Joint guidance of experts on managing osteoporosis in the COVID-19 era
The Endocrine Society joined a coalition of leading bone health organizations to release guidance for healthcare professionals treating patients with osteoporosis in the era of COVID-19.
The guidelines address the challenges that social distancing has presented for treating patients with osteoporosis, including those who receive treatment through injection or intravenous (IV) delivery of drugs. It also provides guidance on how some patients may be transitioned to alternative therapies until they are able to resume their original treatment.
"We are proud to be part of this coalition, led by American Society for Bone and Mineral Research, of healthcare providers working together to ensure patients with osteoporosis receive the care they need during such uncertain times," said Endocrine Society President Gary D. Hammer, M.D., Ph.D. "We hope these recommendations offer clear guidance for clinicians who are determined to reduce their patients' risk of fracture."
Worldwide, osteoporosis causes more than 8.9 million fractures annually, resulting in an osteoporotic fracture every 3 seconds. In the United States, 10.2 million women and men age 50 and above have osteoporosis and 43.4 million Americans over 50 have low bone mass and are at a higher risk of fracture.
With social distancing mandates in place across the nation, many patients are avoiding treatment, and testing and diagnoses are delayed.
"The scale of the COVID-19 pandemic is unprecedented. There is a paucity of data to provide clear guidance for healthcare professionals on how to adjust treatment for these patients to oral bisphosphonates," said incoming American Society for Bone and Mineral Research (ASBMR) President Suzanne Jan De Beur, M.D., who is also a member of the Endocrine Society. "These recommendations and the supporting evidence provide a roadmap to clinicians and their patients."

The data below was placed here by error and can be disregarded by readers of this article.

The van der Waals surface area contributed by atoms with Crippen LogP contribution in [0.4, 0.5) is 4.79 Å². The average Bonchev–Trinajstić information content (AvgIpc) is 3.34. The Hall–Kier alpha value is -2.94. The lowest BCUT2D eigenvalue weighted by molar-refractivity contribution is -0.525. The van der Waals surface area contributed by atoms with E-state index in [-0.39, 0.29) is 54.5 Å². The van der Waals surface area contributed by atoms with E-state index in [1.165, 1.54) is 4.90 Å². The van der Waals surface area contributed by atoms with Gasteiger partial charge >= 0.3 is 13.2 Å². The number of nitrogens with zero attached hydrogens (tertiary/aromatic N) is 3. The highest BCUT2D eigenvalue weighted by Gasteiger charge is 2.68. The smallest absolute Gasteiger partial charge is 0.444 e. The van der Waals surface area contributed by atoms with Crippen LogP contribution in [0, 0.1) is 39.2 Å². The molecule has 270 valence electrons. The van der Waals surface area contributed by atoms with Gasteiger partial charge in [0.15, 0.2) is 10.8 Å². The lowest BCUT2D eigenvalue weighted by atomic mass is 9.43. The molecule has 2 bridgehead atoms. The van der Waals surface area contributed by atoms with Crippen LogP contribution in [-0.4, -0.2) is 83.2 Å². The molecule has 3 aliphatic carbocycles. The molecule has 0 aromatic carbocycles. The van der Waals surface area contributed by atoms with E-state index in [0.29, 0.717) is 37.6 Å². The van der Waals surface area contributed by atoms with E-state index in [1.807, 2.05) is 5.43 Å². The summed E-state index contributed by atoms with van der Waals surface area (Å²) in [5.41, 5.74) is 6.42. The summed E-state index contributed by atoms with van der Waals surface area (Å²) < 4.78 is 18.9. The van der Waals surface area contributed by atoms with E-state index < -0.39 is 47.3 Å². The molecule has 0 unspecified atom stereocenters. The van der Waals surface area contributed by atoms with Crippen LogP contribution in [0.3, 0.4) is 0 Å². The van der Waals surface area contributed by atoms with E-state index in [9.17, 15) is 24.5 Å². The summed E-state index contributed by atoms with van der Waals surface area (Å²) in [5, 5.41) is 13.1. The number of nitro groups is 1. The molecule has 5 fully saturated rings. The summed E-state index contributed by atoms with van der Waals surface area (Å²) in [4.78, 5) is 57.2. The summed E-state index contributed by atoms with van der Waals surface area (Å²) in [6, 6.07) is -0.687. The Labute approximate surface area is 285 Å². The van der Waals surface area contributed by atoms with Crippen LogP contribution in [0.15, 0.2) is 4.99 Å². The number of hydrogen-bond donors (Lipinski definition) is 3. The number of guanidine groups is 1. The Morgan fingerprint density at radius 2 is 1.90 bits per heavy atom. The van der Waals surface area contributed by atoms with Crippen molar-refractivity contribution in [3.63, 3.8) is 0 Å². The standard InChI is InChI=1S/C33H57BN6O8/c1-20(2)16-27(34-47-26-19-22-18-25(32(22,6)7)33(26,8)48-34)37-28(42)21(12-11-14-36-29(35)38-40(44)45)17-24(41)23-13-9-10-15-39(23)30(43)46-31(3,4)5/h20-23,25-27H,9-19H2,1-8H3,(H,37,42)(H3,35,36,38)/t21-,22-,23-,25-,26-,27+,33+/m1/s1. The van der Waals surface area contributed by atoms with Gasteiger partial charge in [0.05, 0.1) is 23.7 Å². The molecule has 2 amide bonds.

When possible, patients should continue their prescribed osteoporosis regimens. Specific recommendations for patients who are unable to receive their next dosage of non-oral osteoporosis medications during the COVID-19 pandemic include:
For patients who are taking denosumab (Prolia®), experts recommend considering a delay in treatment. If the delay exceeds 1 month (i.e. is 7 months from the most recent prior injection), consider temporary transition to oral bisphosphonate.
For patients who are taking teriparatide (Forteo®) or abaloparatide (Tymlos®), or romosozumab (Evenity®), experts recommend considering a delay in treatment. If the delay exceeds 3 months, consider temporary transition to oral bisphosphonate.
For patients who are on IV bisphosphonates, delays of even several months are unlikely to be harmful.
Membership for this coalition includes ASBMR, the Endocrine Society, the American Association of Clinical Endocrinologists (AACE), and the European Calcified Tissue Society (ECTS).